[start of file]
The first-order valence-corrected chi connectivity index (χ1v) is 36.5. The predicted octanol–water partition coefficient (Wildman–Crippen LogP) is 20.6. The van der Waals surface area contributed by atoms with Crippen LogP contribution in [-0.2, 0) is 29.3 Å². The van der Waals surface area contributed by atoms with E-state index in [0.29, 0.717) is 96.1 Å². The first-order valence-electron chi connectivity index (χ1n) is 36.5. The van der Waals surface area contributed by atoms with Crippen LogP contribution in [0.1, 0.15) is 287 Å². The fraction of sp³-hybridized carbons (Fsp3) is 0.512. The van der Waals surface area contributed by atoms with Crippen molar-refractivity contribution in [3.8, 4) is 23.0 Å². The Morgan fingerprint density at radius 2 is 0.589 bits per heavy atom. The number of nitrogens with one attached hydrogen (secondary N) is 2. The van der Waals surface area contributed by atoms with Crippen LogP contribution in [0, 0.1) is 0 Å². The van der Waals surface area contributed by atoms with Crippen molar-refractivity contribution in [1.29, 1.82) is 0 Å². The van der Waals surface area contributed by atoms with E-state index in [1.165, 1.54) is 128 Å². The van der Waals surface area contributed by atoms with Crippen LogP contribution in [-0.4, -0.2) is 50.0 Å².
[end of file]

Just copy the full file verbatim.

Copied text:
The first-order valence-corrected chi connectivity index (χ1v) is 36.5. The predicted octanol–water partition coefficient (Wildman–Crippen LogP) is 20.6. The van der Waals surface area contributed by atoms with Crippen LogP contribution in [-0.2, 0) is 29.3 Å². The van der Waals surface area contributed by atoms with E-state index in [0.29, 0.717) is 96.1 Å². The first-order valence-electron chi connectivity index (χ1n) is 36.5. The van der Waals surface area contributed by atoms with Crippen LogP contribution in [0.1, 0.15) is 287 Å². The fraction of sp³-hybridized carbons (Fsp3) is 0.512. The van der Waals surface area contributed by atoms with Crippen molar-refractivity contribution in [3.8, 4) is 23.0 Å². The Morgan fingerprint density at radius 2 is 0.589 bits per heavy atom. The number of nitrogens with one attached hydrogen (secondary N) is 2. The van der Waals surface area contributed by atoms with Crippen LogP contribution in [0, 0.1) is 0 Å². The van der Waals surface area contributed by atoms with Crippen molar-refractivity contribution in [1.29, 1.82) is 0 Å². The van der Waals surface area contributed by atoms with E-state index in [1.165, 1.54) is 128 Å². The van der Waals surface area contributed by atoms with Crippen LogP contribution in [-0.4, -0.2) is 50.0 Å².